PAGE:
Why do honeybees Build Their Home Inside in Hexagonal Forms

Honeybees are fascinating creatures for a number of reasons: their incredible work ethic, the sugary sweet syrup they produce and their intricate social structure. But another reason is that honeybees are, in fact, excellent mathematicians. Scientists claim the tiny insects can calculate angles, and can even comprehend the roundness of the Earth.

 

But there’s particular mathematical bee genius behind the most important aspect of honeybee life: the hive. Just like humans, bees need food and shelter to stay alive. The hive is not only the bees’ home, but doubles as a place to store their honey. Since it’s so central to survival, honeybees have to perfect the hive’s architectural design. If you examine any piece of honeycomb, you’ll see that it’s constructed from tightly packed hexagonal, or six-sided, cells.

 

Of all the possible designs, why do honeybees choose this one? To understand, you need to think like a bee. Bees need a secure place for their entire colony to live. Similarly, there needs to be a place where their nectar can be stored and ripened suitably until it turns into honey. That means there’s a need for some serious space efficiency. A good solution is to build little storage units, or cells, just big enough for a bee to fit into, which can also double as the containers in which nectar is stored: The bees’ very own honey jars. The next thing, is to decide what the little cells should be made out of.

 

Bees don’t have beaks or arms to pick up things, but they are capable of producing wax. The thing is, producing it is a lot of hard work. Bees have to consume 8 ounces of honey to produce just 1 ounce of wax. So they don’t want to waste it. So, they need a design that allows them to store the largest possible amount of honey using the least amount of wax. What shape does that? Imagining for a minute that all bees had to attend architecture academy and go to math class.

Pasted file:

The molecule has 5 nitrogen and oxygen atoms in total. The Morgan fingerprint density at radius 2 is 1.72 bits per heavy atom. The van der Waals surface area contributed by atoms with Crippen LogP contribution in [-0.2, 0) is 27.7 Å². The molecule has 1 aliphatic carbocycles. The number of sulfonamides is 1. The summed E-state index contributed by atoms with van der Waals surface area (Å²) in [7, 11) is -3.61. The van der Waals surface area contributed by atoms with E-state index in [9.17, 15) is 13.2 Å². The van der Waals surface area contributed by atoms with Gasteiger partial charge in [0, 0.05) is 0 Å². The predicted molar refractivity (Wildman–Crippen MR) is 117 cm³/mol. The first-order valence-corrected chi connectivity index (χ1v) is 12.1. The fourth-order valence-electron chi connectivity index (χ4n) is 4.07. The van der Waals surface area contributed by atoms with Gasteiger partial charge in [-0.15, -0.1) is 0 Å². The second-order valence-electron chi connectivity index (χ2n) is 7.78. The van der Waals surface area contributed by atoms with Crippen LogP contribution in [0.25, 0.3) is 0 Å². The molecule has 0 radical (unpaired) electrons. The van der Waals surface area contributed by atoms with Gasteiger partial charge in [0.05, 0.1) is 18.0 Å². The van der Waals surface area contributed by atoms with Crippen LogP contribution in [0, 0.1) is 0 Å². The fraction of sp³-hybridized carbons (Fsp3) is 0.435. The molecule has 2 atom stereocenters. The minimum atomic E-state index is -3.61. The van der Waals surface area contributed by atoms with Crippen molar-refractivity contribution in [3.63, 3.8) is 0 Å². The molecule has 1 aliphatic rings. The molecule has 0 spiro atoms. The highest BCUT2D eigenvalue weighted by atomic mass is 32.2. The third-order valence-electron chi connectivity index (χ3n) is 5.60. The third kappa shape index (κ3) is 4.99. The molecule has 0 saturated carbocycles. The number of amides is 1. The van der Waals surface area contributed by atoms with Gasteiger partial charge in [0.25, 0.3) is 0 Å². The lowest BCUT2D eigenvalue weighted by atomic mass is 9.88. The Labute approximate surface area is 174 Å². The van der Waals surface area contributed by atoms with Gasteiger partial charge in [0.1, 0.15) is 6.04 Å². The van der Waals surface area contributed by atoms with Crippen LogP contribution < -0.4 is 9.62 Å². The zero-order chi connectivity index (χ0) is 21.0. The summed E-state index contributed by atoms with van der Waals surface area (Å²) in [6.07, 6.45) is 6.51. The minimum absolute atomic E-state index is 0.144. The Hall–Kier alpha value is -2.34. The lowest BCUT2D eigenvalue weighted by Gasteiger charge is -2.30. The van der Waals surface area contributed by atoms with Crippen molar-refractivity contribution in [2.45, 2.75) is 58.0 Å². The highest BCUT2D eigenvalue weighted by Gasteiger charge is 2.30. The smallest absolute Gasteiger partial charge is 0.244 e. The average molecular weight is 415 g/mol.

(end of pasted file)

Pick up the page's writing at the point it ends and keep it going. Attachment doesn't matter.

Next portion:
Let’s say they asked their geometry teacher, “What shape would give us the most space to store our honey, but require the least amount of wax?” And then geometry teacher replied, “The shape that you’re seeking is the circle.” Leaving the bees to return to their trial constrution site and begin building their honeycomb using circular cells. After a while, some of them might have noticed a problem with their design: small gaps between the cells. “We can’t even fit in there! That’s wasted space!” they might have thought.

 

So, ignoring the geometry lesson, and taking matters into their own hands, the bees went back to the drawing board to rethink their beehive design. One suggested triangles, “We can use triangles. Look! They fit together perfectly.” Another bee suggested squares. Finally, a third bee piped up and said, “Pentagons don’t seem to work, but hexagons do! We want the one that will use the least amount of wax and be able to store the most amount of honey.

 

Yes, I think that’s the hexagon.” “Why?” “It looks more like the circle than the others.” “But how do we know for sure?” To find out, the industrious insect architects calculated the areas of the triangle, the square and the hexagon and found that the hexagon was, in fact, the shape that gave them the most storage space. They agreed on an ideal size and returned to work. The space efficient comb that is a bee’s trademark today, is probably the result of this trial and error, but over long periods of evolutionary history.

 

However, it paid off. Peek into any hive — with your protective goggles and netting on, of course — and you’ll see the end result: a beautiful compact honeycomb that any architect would have be proud to design.